Published by Taylor Financial Group
We are always looking for ways to help you save money, especially on taxes. That’s why we’ve done our research to find new ways you might be able to do just that. With the Tax Cuts and Jobs Act setting such a high standard deduction, you may not be able to fully claim deductions for state or property taxes or for charitable donations. Indeed, the estimate is that 90% of taxpayers will begin itemizing this year. However, with a little clever planning on our part, we may be able to help you exceed the standard deduction, start itemizing again, and lower your tax bill. The big idea is to bunch your deductions into one year to help you exceed the standard deduction. We also have two other – more creative – ideas to consider.
Qualified Charitable Distributions Make Tons of Sense
If you are an IRA owner or beneficiary over age 70½, a qualified charitable distribution (QCD) up to $100,000 could be a great charitable giving option for you. The only catch is that, in order to qualify as a QCD, the funds must be transferred directly from the IRA to the charity. When that happens, the QCD satisfies the required minimum distribution (RMD) and the deduction is not included in taxable income on your tax return. This means that you satisfy your RMD and you are able to get the benefits that come with making a charitable contribution regardless of whether or not you choose to itemize your deductions.
Using a QCD can be particularly beneficial for those who give more and are in a higher tax bracket. Even better, if your spouse is also eligible to use his or her IRA, the benefits only increase because your QCDs can be combined. For an individual, the total annual QCDs from all IRAs cannot exceed $100,000. But, you and your spouse can each make up to $100,000 of QCDs, for a combined total of $200,000!
Although a tax deduction for the contribution is not allowed, the amount transferred from the IRA to the charity is excluded from taxable income and counts toward your required minimum distribution. You also end up with a greater tax benefit than if you had just gotten a deduction, as a result of the decrease in your taxable income. It’s truly a win/win.
Donor Advised Funds are Hot!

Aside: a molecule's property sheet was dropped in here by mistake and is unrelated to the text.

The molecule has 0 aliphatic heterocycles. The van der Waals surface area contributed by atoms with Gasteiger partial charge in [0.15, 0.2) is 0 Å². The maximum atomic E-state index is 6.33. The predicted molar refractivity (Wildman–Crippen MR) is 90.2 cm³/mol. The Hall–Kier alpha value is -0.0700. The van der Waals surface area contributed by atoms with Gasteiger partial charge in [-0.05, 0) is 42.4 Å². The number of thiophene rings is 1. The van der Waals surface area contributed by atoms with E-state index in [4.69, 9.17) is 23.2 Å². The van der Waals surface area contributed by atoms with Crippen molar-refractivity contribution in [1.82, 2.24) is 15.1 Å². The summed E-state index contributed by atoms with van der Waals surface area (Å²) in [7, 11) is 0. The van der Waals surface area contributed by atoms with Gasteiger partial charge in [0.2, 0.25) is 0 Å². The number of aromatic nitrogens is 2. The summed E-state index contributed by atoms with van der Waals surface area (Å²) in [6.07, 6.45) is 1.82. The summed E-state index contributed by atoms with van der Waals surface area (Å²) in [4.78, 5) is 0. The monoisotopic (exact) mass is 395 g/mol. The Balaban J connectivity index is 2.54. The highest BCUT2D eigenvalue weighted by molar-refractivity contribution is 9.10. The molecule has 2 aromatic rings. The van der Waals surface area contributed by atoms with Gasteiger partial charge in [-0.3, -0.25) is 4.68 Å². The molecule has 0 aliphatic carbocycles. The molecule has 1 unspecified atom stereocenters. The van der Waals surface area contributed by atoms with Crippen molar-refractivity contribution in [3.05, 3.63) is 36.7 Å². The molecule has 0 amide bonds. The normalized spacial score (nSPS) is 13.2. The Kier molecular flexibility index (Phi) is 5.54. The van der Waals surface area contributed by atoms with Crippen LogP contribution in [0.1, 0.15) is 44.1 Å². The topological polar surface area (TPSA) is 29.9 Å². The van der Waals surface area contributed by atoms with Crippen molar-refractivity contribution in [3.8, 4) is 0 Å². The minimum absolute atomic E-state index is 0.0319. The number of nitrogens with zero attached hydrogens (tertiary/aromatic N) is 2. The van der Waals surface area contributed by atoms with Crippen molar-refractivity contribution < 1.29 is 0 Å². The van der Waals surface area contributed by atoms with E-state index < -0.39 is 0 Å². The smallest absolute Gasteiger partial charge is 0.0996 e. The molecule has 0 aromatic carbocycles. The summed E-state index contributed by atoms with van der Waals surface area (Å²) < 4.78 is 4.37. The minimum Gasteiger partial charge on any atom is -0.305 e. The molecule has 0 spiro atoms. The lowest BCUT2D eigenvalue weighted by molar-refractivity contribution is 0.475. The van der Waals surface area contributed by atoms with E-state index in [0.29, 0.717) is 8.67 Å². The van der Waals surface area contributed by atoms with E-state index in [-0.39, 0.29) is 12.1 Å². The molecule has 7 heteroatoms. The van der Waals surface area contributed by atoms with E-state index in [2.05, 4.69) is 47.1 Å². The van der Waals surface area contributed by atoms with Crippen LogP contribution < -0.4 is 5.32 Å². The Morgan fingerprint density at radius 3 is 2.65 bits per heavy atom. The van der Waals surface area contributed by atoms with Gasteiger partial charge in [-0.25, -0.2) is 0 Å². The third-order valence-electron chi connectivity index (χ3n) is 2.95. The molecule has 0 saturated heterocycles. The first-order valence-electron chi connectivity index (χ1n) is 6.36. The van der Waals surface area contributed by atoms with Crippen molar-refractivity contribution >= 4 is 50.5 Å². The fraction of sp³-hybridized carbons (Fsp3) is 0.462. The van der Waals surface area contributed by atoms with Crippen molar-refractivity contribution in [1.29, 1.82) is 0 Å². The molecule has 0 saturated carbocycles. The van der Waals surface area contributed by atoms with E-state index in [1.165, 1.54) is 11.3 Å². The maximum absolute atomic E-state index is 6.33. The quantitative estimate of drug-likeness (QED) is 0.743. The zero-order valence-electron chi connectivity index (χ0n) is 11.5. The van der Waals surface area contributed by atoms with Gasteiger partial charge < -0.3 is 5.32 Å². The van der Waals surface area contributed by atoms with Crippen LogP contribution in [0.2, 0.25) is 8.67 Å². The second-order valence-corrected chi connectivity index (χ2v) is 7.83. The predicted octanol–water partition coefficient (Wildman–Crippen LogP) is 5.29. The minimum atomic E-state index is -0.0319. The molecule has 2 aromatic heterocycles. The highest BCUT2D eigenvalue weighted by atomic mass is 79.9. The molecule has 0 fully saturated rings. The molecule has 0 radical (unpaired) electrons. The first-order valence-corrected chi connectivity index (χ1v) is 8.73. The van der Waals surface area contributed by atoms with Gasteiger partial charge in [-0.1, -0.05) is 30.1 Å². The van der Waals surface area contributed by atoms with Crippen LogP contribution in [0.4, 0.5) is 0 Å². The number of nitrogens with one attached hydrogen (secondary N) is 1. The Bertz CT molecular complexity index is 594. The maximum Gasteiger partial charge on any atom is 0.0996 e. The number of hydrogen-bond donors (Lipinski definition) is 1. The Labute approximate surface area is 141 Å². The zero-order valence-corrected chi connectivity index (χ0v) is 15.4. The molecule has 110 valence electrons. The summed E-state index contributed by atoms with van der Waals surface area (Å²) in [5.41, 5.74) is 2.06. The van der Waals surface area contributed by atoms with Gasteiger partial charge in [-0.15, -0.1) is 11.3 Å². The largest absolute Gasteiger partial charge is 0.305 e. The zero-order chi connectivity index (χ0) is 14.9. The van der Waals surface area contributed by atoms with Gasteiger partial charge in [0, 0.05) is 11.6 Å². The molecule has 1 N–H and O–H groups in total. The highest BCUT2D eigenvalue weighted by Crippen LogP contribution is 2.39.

Another approach is to create a donor advised fund (DAF). With a DAF, we can help you make multiple years’ worth of gifts to the fund in one tax year, and then disperse your gifts later. DAFs have been around for a while, but they have been underrated. Now, with the new increased standard deduction, creating a DAF can be more advantageous than ever before.
The major benefit of the DAF is that you are able to donate funds (or appreciated securities) and receive an immediate tax deduction, although the actual funds may not be given to charities until sometime in the future—even in a completely different tax year. For example, if you have 1,000 shares of a company with a very low-cost basis, you can hand these shares over to a DAF and take an immediate deduction for the full value of the donation (subject to IRS limits) and then decide when you want to send those funds to your favorite charities, sometimes over several years. On the contrary, if you just sold shares to give money to a local soup kitchen, you would end up having to pay the capital gains tax on the sale. Get it? Basically, giving the donation to a DAF separates the timing of when the deduction occurs versus when the charity actually receives the money, which allows you to fulfill your charitable goals while maximizing your deductions and saving money overall.
For those who are charitably inclined, the increased standard deduction requires that we consider the numerous ways to get more bang for your buck when making contributions. But, with thoughtful and clear tax planning, we can help you make smart choices and save money. If we haven’t already reviewed your 2017 tax returns, give us a call today to start that process. The sooner the better!
For a comprehensive review of your personal situation, always consult with a tax or legal advisor. Neither Cetera Advisor Networks LLC nor any of its representatives may give legal or tax advice.
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